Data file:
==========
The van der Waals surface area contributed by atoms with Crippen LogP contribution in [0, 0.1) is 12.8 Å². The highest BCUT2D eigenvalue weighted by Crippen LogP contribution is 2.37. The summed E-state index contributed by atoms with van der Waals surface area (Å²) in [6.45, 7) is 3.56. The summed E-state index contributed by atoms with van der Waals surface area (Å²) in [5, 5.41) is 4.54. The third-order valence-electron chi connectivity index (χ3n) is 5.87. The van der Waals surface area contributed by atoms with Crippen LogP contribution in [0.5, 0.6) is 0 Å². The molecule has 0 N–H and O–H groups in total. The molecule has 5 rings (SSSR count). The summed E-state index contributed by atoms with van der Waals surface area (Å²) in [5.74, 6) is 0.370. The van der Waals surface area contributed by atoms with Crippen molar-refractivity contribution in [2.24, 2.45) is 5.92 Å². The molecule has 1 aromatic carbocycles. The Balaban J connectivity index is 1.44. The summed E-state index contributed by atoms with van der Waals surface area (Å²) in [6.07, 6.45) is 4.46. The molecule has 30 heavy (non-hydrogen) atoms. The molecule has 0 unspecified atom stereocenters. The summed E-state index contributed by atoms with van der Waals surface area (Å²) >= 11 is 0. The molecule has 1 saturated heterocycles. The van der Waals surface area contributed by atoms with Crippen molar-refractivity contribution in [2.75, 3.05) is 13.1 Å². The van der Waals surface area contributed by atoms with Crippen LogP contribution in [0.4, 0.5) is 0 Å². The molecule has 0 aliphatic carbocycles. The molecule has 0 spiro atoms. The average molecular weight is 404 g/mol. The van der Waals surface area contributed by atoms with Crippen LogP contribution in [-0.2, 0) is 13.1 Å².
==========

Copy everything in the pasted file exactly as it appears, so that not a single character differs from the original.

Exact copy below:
The van der Waals surface area contributed by atoms with Crippen LogP contribution in [0, 0.1) is 12.8 Å². The highest BCUT2D eigenvalue weighted by Crippen LogP contribution is 2.37. The summed E-state index contributed by atoms with van der Waals surface area (Å²) in [6.45, 7) is 3.56. The summed E-state index contributed by atoms with van der Waals surface area (Å²) in [5, 5.41) is 4.54. The third-order valence-electron chi connectivity index (χ3n) is 5.87. The van der Waals surface area contributed by atoms with Crippen LogP contribution in [0.5, 0.6) is 0 Å². The molecule has 0 N–H and O–H groups in total. The molecule has 5 rings (SSSR count). The summed E-state index contributed by atoms with van der Waals surface area (Å²) in [5.74, 6) is 0.370. The van der Waals surface area contributed by atoms with Crippen molar-refractivity contribution in [2.24, 2.45) is 5.92 Å². The molecule has 1 aromatic carbocycles. The Balaban J connectivity index is 1.44. The summed E-state index contributed by atoms with van der Waals surface area (Å²) in [6.07, 6.45) is 4.46. The molecule has 30 heavy (non-hydrogen) atoms. The molecule has 0 unspecified atom stereocenters. The summed E-state index contributed by atoms with van der Waals surface area (Å²) >= 11 is 0. The molecule has 1 saturated heterocycles. The van der Waals surface area contributed by atoms with Crippen molar-refractivity contribution in [2.75, 3.05) is 13.1 Å². The van der Waals surface area contributed by atoms with Crippen LogP contribution in [0.4, 0.5) is 0 Å². The molecule has 0 aliphatic carbocycles. The molecule has 0 spiro atoms. The average molecular weight is 404 g/mol. The van der Waals surface area contributed by atoms with Crippen LogP contribution in [-0.2, 0) is 13.1 Å².